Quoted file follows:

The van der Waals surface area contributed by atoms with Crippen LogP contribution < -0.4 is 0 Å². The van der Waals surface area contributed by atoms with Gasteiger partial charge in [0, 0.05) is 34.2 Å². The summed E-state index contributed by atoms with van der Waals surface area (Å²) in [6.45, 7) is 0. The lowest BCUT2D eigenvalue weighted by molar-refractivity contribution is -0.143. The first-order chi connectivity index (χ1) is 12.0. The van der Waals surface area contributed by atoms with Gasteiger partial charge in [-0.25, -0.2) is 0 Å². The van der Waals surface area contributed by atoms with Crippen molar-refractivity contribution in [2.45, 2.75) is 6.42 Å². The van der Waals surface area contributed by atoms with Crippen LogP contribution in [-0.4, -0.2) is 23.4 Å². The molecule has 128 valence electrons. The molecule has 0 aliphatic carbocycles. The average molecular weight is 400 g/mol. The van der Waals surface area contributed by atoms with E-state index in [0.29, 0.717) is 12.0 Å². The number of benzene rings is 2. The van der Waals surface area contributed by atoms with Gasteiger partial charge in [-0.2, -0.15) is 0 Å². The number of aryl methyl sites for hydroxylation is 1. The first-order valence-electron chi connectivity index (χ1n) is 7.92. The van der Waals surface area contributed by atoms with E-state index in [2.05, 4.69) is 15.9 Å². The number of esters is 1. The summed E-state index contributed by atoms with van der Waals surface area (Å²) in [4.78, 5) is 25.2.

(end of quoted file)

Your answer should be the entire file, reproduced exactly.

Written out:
The van der Waals surface area contributed by atoms with Crippen LogP contribution < -0.4 is 0 Å². The van der Waals surface area contributed by atoms with Gasteiger partial charge in [0, 0.05) is 34.2 Å². The summed E-state index contributed by atoms with van der Waals surface area (Å²) in [6.45, 7) is 0. The lowest BCUT2D eigenvalue weighted by molar-refractivity contribution is -0.143. The first-order chi connectivity index (χ1) is 12.0. The van der Waals surface area contributed by atoms with Gasteiger partial charge in [-0.25, -0.2) is 0 Å². The van der Waals surface area contributed by atoms with Crippen molar-refractivity contribution in [2.45, 2.75) is 6.42 Å². The van der Waals surface area contributed by atoms with Crippen LogP contribution in [-0.4, -0.2) is 23.4 Å². The molecule has 128 valence electrons. The molecule has 0 aliphatic carbocycles. The average molecular weight is 400 g/mol. The van der Waals surface area contributed by atoms with E-state index in [0.29, 0.717) is 12.0 Å². The number of benzene rings is 2. The van der Waals surface area contributed by atoms with Gasteiger partial charge in [-0.2, -0.15) is 0 Å². The number of aryl methyl sites for hydroxylation is 1. The first-order valence-electron chi connectivity index (χ1n) is 7.92. The van der Waals surface area contributed by atoms with E-state index in [2.05, 4.69) is 15.9 Å². The number of esters is 1. The summed E-state index contributed by atoms with van der Waals surface area (Å²) in [4.78, 5) is 25.2.